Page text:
Financial System Resilience and House Price Corrections

Assessing risks helps manage financial stability

We want a financial system resilient enough to perform its critical functions even when things go wrong. Otherwise, risks could have severe effects on the economy.

To promote financial stability, we monitor financial system vulnerabilities, such as high household indebtedness and imbalances in the Canadian housing market. But to understand the possible effects of vulnerabilities, we need to understand how they could interact with adverse shocks (bad events) to create very bad outcomes. We refer to this as the materialization of risks to the financial system.

Quantitative assessment of risks helps manage financial stability in two ways. It allows us to

  • map out the channels that can turn adverse shocks into very bad outcomes, helping us plan how to address different vulnerabilities; and
  • measure the severity of different risks and whether the financial system is resilient enough to handle them.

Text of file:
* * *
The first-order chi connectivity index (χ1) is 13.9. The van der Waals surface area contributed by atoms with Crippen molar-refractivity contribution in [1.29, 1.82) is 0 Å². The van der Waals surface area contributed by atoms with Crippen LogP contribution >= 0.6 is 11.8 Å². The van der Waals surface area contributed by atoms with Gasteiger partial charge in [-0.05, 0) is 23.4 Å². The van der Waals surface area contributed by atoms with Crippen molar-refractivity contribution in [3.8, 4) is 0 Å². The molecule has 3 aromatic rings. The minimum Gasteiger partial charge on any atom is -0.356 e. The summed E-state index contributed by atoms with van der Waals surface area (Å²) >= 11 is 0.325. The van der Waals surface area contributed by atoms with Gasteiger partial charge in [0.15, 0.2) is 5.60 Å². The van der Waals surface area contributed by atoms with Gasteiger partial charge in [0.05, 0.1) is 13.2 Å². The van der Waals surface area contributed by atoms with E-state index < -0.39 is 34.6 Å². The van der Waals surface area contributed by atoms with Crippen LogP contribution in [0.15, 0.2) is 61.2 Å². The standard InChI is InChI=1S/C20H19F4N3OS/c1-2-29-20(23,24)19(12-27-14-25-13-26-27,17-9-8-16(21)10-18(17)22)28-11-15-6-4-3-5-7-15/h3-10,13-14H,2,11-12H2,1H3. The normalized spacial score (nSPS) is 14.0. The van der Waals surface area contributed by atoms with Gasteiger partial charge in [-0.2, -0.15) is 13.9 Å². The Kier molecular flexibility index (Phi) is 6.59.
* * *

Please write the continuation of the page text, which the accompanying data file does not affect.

Tool kit for assessing systemic risks

To evaluate and address risks to the financial system, we need to analyze their effects, on both the overall economy and the different parts of the financial system.

We do this using a suite of models, known as the Framework for Risk Identification and Assessment (FRIDA). FRIDA measures how risks spread and affect households, businesses and large banks. [Read Technical Report No. 113 "The Framework for Risk Identification and Assessment".]

Since FRIDA can assess how well banks withstand a risk scenario, it can be considered a type of stress testing tool. But our goals are quite different from those of a supervisory stress test. We do not focus on the risk management of individual banks. Instead, we take a system-wide perspective to

  • assess the resilience of the financial system, and
  • understand how risks spread and grow.

The risk of a house price correction

A key risk to the Canadian financial system is a house price correction. Compared with three years ago, house prices are